The Killer Must Kill Again (1975)

Luigi Cozzi is well thought of around these parts for his less down to the planet Earth fare like Hercules, Star Crash and Alien Contamination. However, his giallo experience exists, as he was the writer of Argento’s Four Flies on Grey Velvet. He contributed to other Argento projects throughout his career, like the special effects for Phenomena and second unit direction for The Stendhal Syndrome. He even co-owned and managed Argento’s memorabilia store, Profondo Rosso (Deep Red). Here, he brings us the tale of an adulterous man who uses a murderer to solve all of his life’s problems.

George Hilton (Sartana’s Here… Trade Your Pistol for a Coffin, The Strange Vice of Mrs. Wardh) plays a man who wants to take care of his wealthy wife. He ends up meeting an unnamed killer who is disposing of his latest murder (he’s played by Antoine Saint-John, who played Schweick, the artist who starts the events of The Beyond). They strike a deal where the killer will erase the wife and make it look like a kidnapped. That said — nothing is ever that easy.

As he’s loading Nora’s body in the trunk, Luca and Laura (Christina Galbo, The Living Dead at Manchester MorgueWhat Have You Done to Solange?) steal the car and head to the beach. The killer gives chase as they take up at an abandoned seaside house, as Luca plans on taking her virginity. She keeps putting him off, sending him out to get food while the killer sneaks in.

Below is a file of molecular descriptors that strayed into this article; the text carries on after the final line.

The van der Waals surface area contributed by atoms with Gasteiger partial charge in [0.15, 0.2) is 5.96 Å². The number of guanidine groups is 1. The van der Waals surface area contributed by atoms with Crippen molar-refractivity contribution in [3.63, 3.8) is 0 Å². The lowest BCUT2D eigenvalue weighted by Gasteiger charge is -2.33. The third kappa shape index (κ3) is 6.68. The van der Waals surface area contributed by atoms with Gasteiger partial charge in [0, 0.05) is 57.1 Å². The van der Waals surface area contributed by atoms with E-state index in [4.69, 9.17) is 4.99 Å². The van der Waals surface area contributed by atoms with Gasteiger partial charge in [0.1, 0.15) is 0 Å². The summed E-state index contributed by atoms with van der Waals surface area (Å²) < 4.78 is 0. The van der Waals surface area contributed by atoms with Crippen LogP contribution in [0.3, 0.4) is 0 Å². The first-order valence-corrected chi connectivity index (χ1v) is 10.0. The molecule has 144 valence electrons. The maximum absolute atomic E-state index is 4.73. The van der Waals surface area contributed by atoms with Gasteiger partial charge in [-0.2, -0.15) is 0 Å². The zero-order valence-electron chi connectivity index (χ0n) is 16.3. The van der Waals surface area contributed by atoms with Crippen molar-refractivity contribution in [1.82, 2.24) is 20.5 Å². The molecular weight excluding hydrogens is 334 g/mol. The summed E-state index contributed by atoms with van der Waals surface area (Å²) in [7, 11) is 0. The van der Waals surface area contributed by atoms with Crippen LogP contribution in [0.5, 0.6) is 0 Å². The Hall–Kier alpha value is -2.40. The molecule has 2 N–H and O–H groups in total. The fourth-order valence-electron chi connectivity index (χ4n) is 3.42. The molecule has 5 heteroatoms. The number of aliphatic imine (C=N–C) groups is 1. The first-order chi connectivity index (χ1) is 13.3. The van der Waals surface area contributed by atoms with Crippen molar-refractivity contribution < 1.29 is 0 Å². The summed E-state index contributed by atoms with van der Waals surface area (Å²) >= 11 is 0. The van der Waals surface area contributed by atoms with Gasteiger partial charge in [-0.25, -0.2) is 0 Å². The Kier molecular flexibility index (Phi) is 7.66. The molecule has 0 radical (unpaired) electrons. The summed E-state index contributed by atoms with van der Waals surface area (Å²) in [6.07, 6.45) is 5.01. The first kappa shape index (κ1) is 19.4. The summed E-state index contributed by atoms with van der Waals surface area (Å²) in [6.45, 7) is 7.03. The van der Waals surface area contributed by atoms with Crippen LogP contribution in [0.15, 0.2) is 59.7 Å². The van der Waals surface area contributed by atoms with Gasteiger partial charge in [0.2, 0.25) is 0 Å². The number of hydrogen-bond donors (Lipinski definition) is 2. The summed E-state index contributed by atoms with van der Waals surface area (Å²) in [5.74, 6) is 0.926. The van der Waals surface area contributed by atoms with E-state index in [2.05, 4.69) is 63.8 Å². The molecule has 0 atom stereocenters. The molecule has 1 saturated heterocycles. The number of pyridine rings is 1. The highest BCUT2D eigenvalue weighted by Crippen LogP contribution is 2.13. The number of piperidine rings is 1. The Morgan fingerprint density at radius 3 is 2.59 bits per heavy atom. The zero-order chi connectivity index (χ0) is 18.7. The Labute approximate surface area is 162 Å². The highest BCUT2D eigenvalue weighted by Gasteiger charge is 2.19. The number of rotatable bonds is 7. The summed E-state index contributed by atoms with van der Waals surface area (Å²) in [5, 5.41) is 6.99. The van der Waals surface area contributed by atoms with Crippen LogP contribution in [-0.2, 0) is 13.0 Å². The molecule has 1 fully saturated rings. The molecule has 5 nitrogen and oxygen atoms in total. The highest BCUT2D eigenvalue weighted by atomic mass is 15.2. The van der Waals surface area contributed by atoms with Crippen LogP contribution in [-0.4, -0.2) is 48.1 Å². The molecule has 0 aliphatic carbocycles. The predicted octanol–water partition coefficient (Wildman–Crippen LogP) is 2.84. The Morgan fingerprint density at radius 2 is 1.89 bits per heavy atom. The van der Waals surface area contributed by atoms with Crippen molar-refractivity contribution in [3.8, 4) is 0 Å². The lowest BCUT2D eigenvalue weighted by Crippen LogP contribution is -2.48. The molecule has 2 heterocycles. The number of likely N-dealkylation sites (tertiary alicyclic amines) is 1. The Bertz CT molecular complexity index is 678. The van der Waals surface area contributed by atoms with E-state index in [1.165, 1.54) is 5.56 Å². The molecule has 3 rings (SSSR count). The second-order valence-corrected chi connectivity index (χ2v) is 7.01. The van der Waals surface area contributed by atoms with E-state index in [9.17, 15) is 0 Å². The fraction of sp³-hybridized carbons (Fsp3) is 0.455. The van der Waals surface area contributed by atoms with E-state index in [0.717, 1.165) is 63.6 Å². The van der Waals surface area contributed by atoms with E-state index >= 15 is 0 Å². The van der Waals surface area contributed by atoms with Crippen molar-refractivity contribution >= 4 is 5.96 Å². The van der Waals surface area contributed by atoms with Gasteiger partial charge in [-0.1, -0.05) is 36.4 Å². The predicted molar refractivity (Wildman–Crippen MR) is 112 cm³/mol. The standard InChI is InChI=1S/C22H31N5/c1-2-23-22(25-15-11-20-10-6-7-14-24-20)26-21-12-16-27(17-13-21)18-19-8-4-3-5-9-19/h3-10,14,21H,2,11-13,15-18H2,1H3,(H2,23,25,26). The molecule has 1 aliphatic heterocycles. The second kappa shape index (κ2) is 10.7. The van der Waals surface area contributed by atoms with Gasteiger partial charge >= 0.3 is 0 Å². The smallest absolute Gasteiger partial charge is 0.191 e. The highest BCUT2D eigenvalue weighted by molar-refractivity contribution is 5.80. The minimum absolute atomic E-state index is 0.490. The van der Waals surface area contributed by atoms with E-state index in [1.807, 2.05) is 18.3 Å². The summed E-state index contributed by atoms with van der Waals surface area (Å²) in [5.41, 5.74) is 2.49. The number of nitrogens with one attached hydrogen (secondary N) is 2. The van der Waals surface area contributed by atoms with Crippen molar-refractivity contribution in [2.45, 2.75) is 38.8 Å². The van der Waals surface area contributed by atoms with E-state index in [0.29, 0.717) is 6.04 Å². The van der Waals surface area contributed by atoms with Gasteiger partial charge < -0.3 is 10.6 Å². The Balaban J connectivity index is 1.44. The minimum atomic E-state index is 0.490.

As the killer makes his way closer to Laura, Luca is making time with a stranded and sexed up motorist played by Femi Benussi from Strip Nude for Your Killer and Hatchet for the Honeymoon. This is an absolutely bonkers segment, as the killer attacks our heroine to somber music while a happy ditty plays as her boyfriend cheats on her, unaware what horrors are going on inside that beach house.

Every man in this movie is either a moron or a complete villain. The same can be said for most of the women, except they’re victims, too. Luckily, Laura finds it within herself to stop this cycle of madness.

This film doesn’t really follow all of the giallo conventions, but that’s just fine. It keeps moving and by the end, I was gripped as the many webs of the store all drew together. Indeed, it has an alternate title of The Spider (I saw it as The Dark is Death’s Friend). Cozzi does a nice job of building the suspense and presenting Laura as less of a faceless victim and more of a proto final girl that you want to see survive.

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